February 2011 Electrical Apparatus

February 2011 Electrical Apparatus

This is a summary of the Electrical Apparatus February 2011 featured technical article,  by Richard L. Nailen, P.E.     

Motor current during acceleration is much higher than during full-speed operation. Consequences include short-time overheating within the motor, unwanted operation of overload protective devices, and a sag in supply voltage. Accurately predicting these effects is hampered by several misunderstandings and uncertainties. Although “starting current” and “percent inrush” are terms widely used in a-c motor application, neither is well defined.

For example, literature often describes motor current during starting as a typical percentage (such as 600% or 800%) meaning the ratio of that current to the full-load or nameplate value (FLC). For any given motor rating, however, the FLC varies widely between manufacturers and with motor polarity. Higher magnetizing current results in higher FLC for a slow-speed machine than for a two-pole design.

What NEMA standards define for each horsepower rating is not a percentage, or a current during acceleration, but the steady-state locked-rotor current (LRC) value independent of motor polarity. Full-load current varies with polarity. Throughout the range of standard motor speeds, the ratio LRC/FLC is therefore a fixed number divided by a variable. That, along with design variation between manufacturers, can mean a difference of 30% or more in the “percent LRC” from one product to another of the same rating. Actual LRC does not appear on motor nameplates. Rather, the nameplate gives a KVA Code Letter defining an approximate 10% range within which the LRC lies.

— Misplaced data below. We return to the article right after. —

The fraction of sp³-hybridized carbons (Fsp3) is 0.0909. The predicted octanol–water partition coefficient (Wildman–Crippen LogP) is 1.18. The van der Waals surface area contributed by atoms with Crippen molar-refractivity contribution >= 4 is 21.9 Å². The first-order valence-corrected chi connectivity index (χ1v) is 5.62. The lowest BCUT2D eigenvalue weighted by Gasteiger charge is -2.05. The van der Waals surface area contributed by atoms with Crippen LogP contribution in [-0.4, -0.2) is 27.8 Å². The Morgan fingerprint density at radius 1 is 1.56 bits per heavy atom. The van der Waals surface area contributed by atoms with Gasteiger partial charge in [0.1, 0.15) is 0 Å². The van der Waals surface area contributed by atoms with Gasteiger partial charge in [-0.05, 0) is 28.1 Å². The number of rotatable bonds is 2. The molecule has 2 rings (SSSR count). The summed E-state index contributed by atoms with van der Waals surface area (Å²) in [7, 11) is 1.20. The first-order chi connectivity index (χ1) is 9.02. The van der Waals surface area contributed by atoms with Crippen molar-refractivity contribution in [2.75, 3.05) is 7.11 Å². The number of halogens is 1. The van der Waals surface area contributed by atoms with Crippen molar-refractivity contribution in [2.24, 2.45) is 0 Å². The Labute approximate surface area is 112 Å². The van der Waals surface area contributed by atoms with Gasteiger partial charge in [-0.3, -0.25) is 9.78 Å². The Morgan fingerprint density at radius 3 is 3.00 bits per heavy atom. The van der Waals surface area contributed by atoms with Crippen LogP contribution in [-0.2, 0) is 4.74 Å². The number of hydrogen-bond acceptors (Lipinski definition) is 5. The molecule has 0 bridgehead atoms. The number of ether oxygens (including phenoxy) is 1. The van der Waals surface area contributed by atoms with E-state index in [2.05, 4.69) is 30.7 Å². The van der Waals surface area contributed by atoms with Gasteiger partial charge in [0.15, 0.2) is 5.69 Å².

“Inrush” itself is undefined. Closing the motor circuit causes an initial transient current spike that typically decays within the first cycle or two and is not considered part of the LRC. It is a complex function of the motor’s relative resistance and reactance. That transient, which can peak at twice the crest value of the steady-state LRC and cause nuisance tripping of some circuit breakers, is unaccounted for in NEMA standards, nameplate data, or catalog information. The more efficient the motor, the higher that peak may be–and the higher the LRC value itself (many published values exceed NEMA Design B limits, even for motors offered in compliance with industry standards stipulating Design B).

To properly evaluate circuit voltage drop, and to choose appropriate circuit protection, a user should ask the motor manufacturer what the actual LRC should be, as well as the expected transient peak. Avoid references to a simple percentage and to such terms as “starting current.”

To order a back issue with the full article, “What do we mean by motor ‘starting’ and ‘inrush’ current?” call 312-321-9440 or visit our online webstore.

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